METHOD TWO: PREPARING YOUR FABRIC WITH A BIAS TAPE MAKER AND YOUR IRON

I'm a huge fan of using a bias tape maker for this as it will save you time and over-steamed fingers, totally worth the investment and you will find other uses for the tools for other projects.

Usually sold in a set of 4 or 5 sizes prices can range from about $7-25 dollars depending on what accessories come with the tools and whether it comes in a storage case or not.

While I use a bias tape maker, I take a few liberties with the process for this project.

  1. I don't cut my fabric on the bias.  I simply use the tool to press the fabric more quickly and efficiently.
  2. I don't use the standard size fabric strip for the bias tape maker tool.

Normally you use fabric that is twice the width of the bias tape maker tip.

For a dog leash using 1″ nylon webbing, we want our fabric to be 3/4″ wide.

bias tape maker fabric size

Bias tape makers are made in mm – using the 18 mm tool you will end up with bias tape that is 5/8″ wide (that extra 1/8″ makes a difference – see photo)

I played around and discovered that I could use fabric a little wider – 1.5″ – to get the result I wanted. You will need to take a little care to make sure the fabric is folding evening and going into the bias tape maker evenly but it works like a charm!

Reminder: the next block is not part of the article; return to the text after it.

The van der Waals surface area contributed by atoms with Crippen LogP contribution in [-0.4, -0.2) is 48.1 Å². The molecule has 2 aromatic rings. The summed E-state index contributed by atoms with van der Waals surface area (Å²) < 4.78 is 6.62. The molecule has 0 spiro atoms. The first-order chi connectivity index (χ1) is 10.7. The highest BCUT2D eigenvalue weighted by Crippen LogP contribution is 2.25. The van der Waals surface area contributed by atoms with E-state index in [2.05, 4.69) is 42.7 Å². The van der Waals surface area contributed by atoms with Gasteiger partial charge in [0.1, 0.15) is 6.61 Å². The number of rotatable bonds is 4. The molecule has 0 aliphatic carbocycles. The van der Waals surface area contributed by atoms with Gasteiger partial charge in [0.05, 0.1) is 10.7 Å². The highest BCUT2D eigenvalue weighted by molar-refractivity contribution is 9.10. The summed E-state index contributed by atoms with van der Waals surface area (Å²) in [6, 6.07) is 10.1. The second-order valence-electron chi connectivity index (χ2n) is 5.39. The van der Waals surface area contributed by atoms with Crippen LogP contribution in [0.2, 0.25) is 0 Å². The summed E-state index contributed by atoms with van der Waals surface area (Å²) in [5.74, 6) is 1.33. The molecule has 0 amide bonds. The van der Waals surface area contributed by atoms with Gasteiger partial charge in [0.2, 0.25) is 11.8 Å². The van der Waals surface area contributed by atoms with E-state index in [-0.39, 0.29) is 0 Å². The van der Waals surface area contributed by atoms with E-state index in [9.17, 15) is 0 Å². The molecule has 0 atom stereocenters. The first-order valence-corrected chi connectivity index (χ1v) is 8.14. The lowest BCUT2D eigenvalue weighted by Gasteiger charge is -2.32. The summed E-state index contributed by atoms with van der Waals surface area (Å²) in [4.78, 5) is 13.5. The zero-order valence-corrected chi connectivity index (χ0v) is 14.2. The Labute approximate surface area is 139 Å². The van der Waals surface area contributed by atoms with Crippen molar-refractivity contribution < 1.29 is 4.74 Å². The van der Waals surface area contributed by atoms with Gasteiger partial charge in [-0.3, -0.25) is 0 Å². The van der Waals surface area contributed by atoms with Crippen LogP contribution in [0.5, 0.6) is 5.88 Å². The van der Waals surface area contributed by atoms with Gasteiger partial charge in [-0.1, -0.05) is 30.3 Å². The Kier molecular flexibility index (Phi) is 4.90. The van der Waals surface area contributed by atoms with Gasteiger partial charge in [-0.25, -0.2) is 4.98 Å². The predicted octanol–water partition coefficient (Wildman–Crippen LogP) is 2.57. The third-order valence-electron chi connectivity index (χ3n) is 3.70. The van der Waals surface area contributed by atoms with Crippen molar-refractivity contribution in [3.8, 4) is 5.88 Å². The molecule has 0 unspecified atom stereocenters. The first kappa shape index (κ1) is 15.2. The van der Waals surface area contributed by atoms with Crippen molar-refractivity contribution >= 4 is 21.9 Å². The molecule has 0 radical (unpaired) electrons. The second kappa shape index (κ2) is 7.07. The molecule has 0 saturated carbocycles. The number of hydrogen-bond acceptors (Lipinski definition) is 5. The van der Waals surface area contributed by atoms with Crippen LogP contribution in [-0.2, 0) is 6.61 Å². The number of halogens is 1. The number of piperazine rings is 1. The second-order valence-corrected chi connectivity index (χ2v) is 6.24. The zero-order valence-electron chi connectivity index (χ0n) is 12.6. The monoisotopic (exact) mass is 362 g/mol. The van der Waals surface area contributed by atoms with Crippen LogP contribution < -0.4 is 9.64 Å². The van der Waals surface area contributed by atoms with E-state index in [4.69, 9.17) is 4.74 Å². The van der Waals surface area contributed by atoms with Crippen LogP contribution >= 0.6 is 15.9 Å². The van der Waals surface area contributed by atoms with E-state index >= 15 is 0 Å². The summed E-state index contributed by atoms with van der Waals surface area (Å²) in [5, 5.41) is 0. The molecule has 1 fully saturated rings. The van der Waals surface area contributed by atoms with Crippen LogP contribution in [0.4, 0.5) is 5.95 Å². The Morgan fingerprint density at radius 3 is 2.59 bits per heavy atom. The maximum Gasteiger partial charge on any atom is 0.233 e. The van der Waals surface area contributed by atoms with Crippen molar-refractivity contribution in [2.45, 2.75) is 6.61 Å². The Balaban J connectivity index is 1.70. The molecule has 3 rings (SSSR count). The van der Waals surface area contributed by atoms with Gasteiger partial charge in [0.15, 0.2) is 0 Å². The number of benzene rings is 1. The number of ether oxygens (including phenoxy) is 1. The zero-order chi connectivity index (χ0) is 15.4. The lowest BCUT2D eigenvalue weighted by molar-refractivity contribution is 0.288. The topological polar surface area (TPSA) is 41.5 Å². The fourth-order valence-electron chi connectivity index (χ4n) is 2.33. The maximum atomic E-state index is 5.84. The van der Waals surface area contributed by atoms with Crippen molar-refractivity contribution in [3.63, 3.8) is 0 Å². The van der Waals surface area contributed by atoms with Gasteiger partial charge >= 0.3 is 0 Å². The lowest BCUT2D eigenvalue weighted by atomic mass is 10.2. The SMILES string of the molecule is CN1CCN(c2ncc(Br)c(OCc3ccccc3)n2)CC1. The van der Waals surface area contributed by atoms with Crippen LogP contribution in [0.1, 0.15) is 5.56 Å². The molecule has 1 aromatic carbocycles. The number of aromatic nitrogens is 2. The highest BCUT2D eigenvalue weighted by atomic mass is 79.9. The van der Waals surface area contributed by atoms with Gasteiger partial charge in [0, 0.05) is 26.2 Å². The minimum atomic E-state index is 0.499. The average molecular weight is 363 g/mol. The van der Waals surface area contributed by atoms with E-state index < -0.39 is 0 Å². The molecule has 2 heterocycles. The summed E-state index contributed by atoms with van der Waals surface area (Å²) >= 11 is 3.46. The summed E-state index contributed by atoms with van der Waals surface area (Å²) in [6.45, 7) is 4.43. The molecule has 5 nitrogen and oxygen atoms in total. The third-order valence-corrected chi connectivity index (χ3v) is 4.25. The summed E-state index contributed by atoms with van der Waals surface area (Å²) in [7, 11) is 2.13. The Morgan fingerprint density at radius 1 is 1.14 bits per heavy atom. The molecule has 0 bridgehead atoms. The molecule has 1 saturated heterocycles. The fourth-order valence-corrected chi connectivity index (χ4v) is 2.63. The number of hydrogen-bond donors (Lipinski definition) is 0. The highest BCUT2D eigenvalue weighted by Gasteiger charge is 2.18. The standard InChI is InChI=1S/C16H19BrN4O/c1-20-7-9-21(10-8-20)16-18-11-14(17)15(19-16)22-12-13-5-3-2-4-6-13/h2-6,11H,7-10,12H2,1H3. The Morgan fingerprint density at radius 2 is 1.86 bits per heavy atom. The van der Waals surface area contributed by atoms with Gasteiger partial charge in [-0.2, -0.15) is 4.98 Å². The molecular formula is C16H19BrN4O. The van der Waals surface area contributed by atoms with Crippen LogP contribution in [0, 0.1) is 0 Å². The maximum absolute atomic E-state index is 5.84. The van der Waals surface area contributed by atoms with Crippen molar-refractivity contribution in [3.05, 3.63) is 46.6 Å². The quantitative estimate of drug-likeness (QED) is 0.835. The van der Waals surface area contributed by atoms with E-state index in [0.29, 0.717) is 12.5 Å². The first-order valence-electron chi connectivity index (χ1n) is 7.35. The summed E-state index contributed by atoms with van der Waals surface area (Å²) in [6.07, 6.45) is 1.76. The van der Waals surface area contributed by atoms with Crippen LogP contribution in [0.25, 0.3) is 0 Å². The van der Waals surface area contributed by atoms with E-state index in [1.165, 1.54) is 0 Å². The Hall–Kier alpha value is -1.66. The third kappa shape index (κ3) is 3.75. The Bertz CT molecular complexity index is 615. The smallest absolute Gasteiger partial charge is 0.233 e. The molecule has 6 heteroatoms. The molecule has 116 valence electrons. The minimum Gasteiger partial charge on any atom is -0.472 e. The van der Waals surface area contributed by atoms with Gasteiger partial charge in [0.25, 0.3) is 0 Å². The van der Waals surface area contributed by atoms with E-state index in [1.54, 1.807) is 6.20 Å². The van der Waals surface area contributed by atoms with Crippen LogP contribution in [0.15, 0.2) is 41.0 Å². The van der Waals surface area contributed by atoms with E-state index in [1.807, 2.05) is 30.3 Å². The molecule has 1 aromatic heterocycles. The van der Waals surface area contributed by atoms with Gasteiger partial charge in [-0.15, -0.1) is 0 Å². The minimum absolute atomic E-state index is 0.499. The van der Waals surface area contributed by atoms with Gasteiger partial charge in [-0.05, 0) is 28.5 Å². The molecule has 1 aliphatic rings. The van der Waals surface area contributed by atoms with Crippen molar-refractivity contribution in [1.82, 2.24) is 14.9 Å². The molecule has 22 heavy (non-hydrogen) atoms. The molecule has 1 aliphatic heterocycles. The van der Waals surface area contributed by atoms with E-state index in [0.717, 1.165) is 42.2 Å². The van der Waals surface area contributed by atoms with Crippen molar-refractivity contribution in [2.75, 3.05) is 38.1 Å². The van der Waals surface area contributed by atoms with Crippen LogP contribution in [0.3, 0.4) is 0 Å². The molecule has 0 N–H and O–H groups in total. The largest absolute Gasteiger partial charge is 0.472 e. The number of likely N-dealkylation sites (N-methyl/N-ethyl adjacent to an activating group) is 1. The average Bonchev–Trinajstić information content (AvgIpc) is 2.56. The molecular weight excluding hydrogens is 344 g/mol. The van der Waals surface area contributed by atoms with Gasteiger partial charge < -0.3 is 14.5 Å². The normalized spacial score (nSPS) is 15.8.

STEP 3: ATTACHING THE FABRIC TO THE NYLON WEBBING

press strips in half
  • CENTER the fabric on top of the nylon webbing.
  • FOLD the raw end under and stitch across the top – leaving about 1/8 – 1/4″ of nylon webbing beyond the fabric.
  • STITCH 1/4″ from the edge of the webbing down one side, across the bottom (also folding raw edge of fabric under to secure) and up the other side.

STEP 4: FINISHING THE DOG LEASH

DIY Dog Leash using Fabric Scraps!
  • Seal the ends of the Nylon

    To finish the ends of the nylon so they won't fray, carefully run the edge over a flame – making sure not to set your fabric on fire! I usually do this over the kitchen sink so I'm by water just in case.

    Create the Handle

    • If you have a darker fabric at one end of your leash, use it for the handle. (It will show less dirt)
    • FOLD over 8″ and STITCH in a square, with an X in the middle for the strongest bond.
    • If you have a dog that really pulls, reinforce by stitching over the square and X twice.

    Attach the Swivel Snap Hook

    Slide about 2″ of the other end through the snap hook and stitch in place with a square and X as well.

melt nylon so it won't fray
create handle loop
add hook

Voila – you are done!

I will warn you – these can be addictive. I was so excited with my first leash that I started thinking of all the people I could make them for for gifts.

You could really go to town and make your dog a leash for every holiday or season – maybe even a special birthday leash – the possibilities are endless!

If I had a dog I'd be making them holiday leashes, birthday leashes, they'd have more leashes than I have shoes.

If you make and post any on social media using these instructions I'd love to see – be sure to tag me!

🐶 Tara Reed

P.S. Want to make a Dog Collar too? CLICK HERE for the tutorial >

 

Materials Used in this Project:

Disclaimer: As an Amazon Associate I earn from qualifying purchases.  It’s one of the ways I support my site.

Bias Tape maker
1 in nylon webbing